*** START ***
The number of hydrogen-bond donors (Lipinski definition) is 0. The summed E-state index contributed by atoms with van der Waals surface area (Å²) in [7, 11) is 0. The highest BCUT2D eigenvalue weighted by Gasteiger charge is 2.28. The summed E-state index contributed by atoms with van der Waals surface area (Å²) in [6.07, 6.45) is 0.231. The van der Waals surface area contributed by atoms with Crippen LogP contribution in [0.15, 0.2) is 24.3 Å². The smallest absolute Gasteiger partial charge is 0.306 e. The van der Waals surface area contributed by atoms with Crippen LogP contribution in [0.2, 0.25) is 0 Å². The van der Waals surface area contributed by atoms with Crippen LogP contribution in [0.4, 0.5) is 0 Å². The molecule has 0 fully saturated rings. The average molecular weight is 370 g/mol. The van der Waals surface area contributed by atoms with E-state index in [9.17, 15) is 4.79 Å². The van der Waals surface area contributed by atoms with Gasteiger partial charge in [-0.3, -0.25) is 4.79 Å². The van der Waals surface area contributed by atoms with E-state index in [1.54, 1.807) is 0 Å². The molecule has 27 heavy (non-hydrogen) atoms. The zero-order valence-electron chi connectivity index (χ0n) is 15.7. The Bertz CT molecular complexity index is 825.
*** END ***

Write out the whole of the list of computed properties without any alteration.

The number of hydrogen-bond donors (Lipinski definition) is 0. The summed E-state index contributed by atoms with van der Waals surface area (Å²) in [7, 11) is 0. The highest BCUT2D eigenvalue weighted by Gasteiger charge is 2.28. The summed E-state index contributed by atoms with van der Waals surface area (Å²) in [6.07, 6.45) is 0.231. The van der Waals surface area contributed by atoms with Crippen LogP contribution in [0.15, 0.2) is 24.3 Å². The smallest absolute Gasteiger partial charge is 0.306 e. The van der Waals surface area contributed by atoms with Crippen LogP contribution in [0.2, 0.25) is 0 Å². The van der Waals surface area contributed by atoms with Crippen LogP contribution in [0.4, 0.5) is 0 Å². The molecule has 0 fully saturated rings. The average molecular weight is 370 g/mol. The van der Waals surface area contributed by atoms with E-state index in [9.17, 15) is 4.79 Å². The van der Waals surface area contributed by atoms with Gasteiger partial charge in [-0.3, -0.25) is 4.79 Å². The van der Waals surface area contributed by atoms with E-state index in [1.54, 1.807) is 0 Å². The molecule has 27 heavy (non-hydrogen) atoms. The zero-order valence-electron chi connectivity index (χ0n) is 15.7. The Bertz CT molecular complexity index is 825.